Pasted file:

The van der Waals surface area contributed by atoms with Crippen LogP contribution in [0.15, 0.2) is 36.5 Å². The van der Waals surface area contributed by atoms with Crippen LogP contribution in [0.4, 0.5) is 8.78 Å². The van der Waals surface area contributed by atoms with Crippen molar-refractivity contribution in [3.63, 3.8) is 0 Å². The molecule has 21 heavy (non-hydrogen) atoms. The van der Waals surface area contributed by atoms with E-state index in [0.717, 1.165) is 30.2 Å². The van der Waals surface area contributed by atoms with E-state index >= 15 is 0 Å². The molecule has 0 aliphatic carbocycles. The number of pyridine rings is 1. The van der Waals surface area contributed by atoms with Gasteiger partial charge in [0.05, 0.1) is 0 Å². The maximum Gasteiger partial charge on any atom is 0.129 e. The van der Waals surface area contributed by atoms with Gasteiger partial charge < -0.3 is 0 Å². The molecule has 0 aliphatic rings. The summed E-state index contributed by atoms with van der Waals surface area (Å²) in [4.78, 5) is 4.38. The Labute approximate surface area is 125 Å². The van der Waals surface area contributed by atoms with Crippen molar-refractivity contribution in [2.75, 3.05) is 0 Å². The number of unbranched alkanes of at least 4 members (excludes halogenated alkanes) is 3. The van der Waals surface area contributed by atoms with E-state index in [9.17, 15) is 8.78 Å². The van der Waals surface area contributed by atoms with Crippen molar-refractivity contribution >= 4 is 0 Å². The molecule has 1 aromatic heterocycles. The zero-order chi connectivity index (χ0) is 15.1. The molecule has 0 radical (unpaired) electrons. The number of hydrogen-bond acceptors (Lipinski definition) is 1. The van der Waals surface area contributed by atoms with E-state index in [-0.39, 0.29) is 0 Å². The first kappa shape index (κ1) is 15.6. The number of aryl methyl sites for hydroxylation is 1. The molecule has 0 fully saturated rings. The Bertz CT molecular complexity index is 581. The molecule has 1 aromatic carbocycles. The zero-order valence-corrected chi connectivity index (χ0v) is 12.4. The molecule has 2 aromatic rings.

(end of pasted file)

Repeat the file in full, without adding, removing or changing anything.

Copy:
The van der Waals surface area contributed by atoms with Crippen LogP contribution in [0.15, 0.2) is 36.5 Å². The van der Waals surface area contributed by atoms with Crippen LogP contribution in [0.4, 0.5) is 8.78 Å². The van der Waals surface area contributed by atoms with Crippen molar-refractivity contribution in [3.63, 3.8) is 0 Å². The molecule has 21 heavy (non-hydrogen) atoms. The van der Waals surface area contributed by atoms with E-state index in [0.717, 1.165) is 30.2 Å². The van der Waals surface area contributed by atoms with E-state index >= 15 is 0 Å². The molecule has 0 aliphatic carbocycles. The number of pyridine rings is 1. The van der Waals surface area contributed by atoms with Gasteiger partial charge in [0.05, 0.1) is 0 Å². The maximum Gasteiger partial charge on any atom is 0.129 e. The van der Waals surface area contributed by atoms with Gasteiger partial charge < -0.3 is 0 Å². The molecule has 0 aliphatic rings. The summed E-state index contributed by atoms with van der Waals surface area (Å²) in [4.78, 5) is 4.38. The Labute approximate surface area is 125 Å². The van der Waals surface area contributed by atoms with Crippen molar-refractivity contribution in [2.75, 3.05) is 0 Å². The number of unbranched alkanes of at least 4 members (excludes halogenated alkanes) is 3. The van der Waals surface area contributed by atoms with E-state index in [9.17, 15) is 8.78 Å². The van der Waals surface area contributed by atoms with Crippen molar-refractivity contribution >= 4 is 0 Å². The molecule has 1 aromatic heterocycles. The zero-order chi connectivity index (χ0) is 15.1. The molecule has 0 radical (unpaired) electrons. The number of hydrogen-bond acceptors (Lipinski definition) is 1. The van der Waals surface area contributed by atoms with E-state index in [-0.39, 0.29) is 0 Å². The first kappa shape index (κ1) is 15.6. The number of aryl methyl sites for hydroxylation is 1. The molecule has 0 fully saturated rings. The Bertz CT molecular complexity index is 581. The molecule has 1 aromatic carbocycles. The zero-order valence-corrected chi connectivity index (χ0v) is 12.4. The molecule has 2 aromatic rings.